Meanwhile, Christie’s, which earlier this spring inked a landmark deal to operate independently on mainland China, will be hosting a Shanghai exhibition of 45 Warhol works from September 24 to 26, with prices ranging from US$8,000 to US$56,000. Notable Asia-inspired images in the show include a 1986 Komodo dragon and a 1982 black-and-white photograph of two Chinese phone booths.
According to the article, a growing contingent of Chinese collectors can’t get enough of Warhol:
“In our first online Warhol sale in February, 8 percent of bidders were Chinese, a higher percentage than we have previously seen,” said Amelia Manderscheid, Christie’s associate specialist on e-commerce for Warhol. The auction house also held private Hong Kong sales of Warhol’s work in November and May.
Andy Warhol, Marilyn, 1967 (Collection of The Andy Warhol Museum, Pittsburgh)
Andy Warhol, Marilyn, 1967, one of many famous works making its way across Asia for the “15 Minutes Eternal” tour. (Collection of The Andy Warhol Museum, Pittsburgh)
Warhol is also becoming increasingly well known to China’s general public. From April 29 to July 28 of this year, Shanghai’s Power Station of Art hosted a major retrospective of his work entitled “Andy Warhol: 15 Minutes Eternal”, which was sponsored by Christie’s and will also be showing in Beijing at an unspecified date.
The artist’s growing popularity in China is fitting, considering the fact that the country gave him a great deal of inspiration for his work. When U.S.-China rapprochement began in 1972, Warhol was moved to created his infamous Mao portraits (which, ironically, were not shown in Shanghai for fear of censorship). According to CNN,
“Mao was front-page news in America and that was often where Warhol got his biggest inspiration,” said Eric Shiner, director of Pittsburgh’s Andy Warhol Museum, which organized the exhibition. He described Mao as “classic Warhol subject matter.”
Warhol relied on a copy of Mao’s portrait photograph in the leader’s Little Red Book of ideological quotations to create his paintings. Little did he know that he would eventually pose for a photo in front of the original portrait hanging in Beijing’s Tiananmen Square.
A decade later, Warhol paid his first ever visit to China, where he posed for a photo in front of Tiananmen Square that can be found on posters for sale today in Beijing’s tourist-heavy 798 art district. In addition to the “15 Minutes Eternal” exhibition, visitors to Shanghai have access to a collection of photos of him on his China trip touring locations such as the Great Wall, Forbidden City, and Tiananmen Square shot by Christopher Makos at the Elisabeth de Brabant Art Center in Shanghai until August 30.
In possibly one of the clearest signs of his growing mass popularity, the Warhol aesthetic has also inspired branding efforts: in July, Perrier celebrated its 150th anniversary with a set of four Warhol-themed bottles that were unveiled at a “pop-art”-themed party at Shanghai’s SOHO China Gallery, while Cadillac sponsored a Beijing exhibition featuring works by Warhol in April of last year.
The growing popularity of Warhol pieces to Chinese collectors is likely due the artist’s blue-chip status, making his art highly attractive to this pragmatic group of buyers. China’s rapidly growing group of collectors is likely to have a strong impact on both top-tier Western and Chinese pieces in the years to come thanks to the value of hard assets as important investment pieces.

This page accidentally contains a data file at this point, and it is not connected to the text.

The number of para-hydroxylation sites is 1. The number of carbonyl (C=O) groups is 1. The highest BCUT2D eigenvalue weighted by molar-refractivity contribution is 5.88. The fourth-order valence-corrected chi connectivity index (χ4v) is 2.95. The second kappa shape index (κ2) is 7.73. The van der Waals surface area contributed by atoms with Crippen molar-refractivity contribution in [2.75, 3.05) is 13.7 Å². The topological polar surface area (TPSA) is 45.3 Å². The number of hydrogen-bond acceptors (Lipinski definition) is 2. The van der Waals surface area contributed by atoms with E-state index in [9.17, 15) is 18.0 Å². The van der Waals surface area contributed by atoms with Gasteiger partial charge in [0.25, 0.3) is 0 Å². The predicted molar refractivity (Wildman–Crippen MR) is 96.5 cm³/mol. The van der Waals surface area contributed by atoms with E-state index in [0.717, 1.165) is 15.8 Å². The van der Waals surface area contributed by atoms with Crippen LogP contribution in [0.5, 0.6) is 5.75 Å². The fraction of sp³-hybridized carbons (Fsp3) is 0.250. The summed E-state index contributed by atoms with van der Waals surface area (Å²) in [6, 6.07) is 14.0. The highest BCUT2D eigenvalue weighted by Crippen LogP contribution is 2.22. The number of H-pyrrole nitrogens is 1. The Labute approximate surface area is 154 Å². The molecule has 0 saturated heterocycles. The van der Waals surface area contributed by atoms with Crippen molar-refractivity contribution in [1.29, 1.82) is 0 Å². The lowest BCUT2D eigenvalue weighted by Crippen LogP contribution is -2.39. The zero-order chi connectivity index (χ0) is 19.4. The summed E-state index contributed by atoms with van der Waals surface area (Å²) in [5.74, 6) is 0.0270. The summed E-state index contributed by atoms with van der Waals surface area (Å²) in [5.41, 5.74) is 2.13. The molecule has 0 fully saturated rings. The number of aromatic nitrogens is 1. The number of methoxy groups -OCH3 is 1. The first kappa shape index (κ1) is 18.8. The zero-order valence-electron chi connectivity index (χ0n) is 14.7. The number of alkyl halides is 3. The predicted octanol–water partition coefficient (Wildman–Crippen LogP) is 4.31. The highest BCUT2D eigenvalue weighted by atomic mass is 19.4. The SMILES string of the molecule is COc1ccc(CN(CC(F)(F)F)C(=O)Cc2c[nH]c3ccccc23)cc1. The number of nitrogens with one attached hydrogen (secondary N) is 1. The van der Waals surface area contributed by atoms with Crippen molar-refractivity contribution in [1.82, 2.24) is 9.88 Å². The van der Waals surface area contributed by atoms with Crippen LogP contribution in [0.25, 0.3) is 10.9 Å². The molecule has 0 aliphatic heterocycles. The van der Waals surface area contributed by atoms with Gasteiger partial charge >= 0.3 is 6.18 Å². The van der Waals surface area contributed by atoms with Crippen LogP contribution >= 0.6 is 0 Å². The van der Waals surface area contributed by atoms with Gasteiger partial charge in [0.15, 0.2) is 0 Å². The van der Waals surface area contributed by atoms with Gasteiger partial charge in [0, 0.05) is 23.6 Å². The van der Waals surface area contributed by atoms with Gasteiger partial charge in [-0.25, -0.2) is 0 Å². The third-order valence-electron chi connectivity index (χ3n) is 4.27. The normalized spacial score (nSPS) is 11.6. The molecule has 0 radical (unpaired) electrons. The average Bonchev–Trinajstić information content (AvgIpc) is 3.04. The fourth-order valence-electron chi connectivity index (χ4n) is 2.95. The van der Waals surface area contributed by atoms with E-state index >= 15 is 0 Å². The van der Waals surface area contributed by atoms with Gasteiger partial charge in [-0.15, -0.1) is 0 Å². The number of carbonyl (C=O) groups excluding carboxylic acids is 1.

Friday, September 6, 2013


Why Chinese parents are sending their children abroad to study at a younger age

Parents from China, looking for a private education for their children in the UK, look around Kingswood school in Bath and meet the head boy of the prep school. Photo: China Foto Press
Parents are turning to overseas kindergartens as well as public and private high schools in search of a broad education for their children.

What Matters to the High End Asians

We know what school Alibaba's Jack Ma's son is attending ;-)

Encouraging Kids for Success

How to build your very own CEO


Every parent wants his or her child to grow up to be a successful human being. But maybe you have loftier goals for your offspring. Maybe you want your daughter to be the CEO of a big company; maybe you want your kid to be Prime Minister of Canada.

Sure there are some costs attached, but the 100 highest-earning CEOs on the TSX Index made an average of $7.7-million in 2011, according to the Canadian Centre for Policy Alternatives. If you’re still raw about it decades later, ask your kid to throw you a million-dollar bone from C-Suite.

So aside from dressing him in sweater vests and cultivating a love of cats, here are some ways to raise a big shot.

Get them to the green: Ninety per cent of the Fortune 500 CEOs reportedly play golf and according to a Pompeu Fabra University study of CEOs, golfers earn more than non-golfers and the better your game, the more you earn.

Aside from the hobnobbing and chitchat between swings, perhaps the focus and discipline required for a good golf game transfers to the corporate field.

The National Golf Academy in Calgary begins teaching kids at six years of age. Introductory group instruction costs $99 for four one-hour sessions; private instruction is about $60 per lesson.

“The younger you can learn this game, the better,” says Terry Carter, the academy director. “It’s almost like riding a bike. You get those fundamentals early and you don’t lose them.”

Not sure if your child will swing the golf clubs or ride them like imaginary ponies? Test out their interest with mini golf ($8.50 for 12 and under at Putting Edge).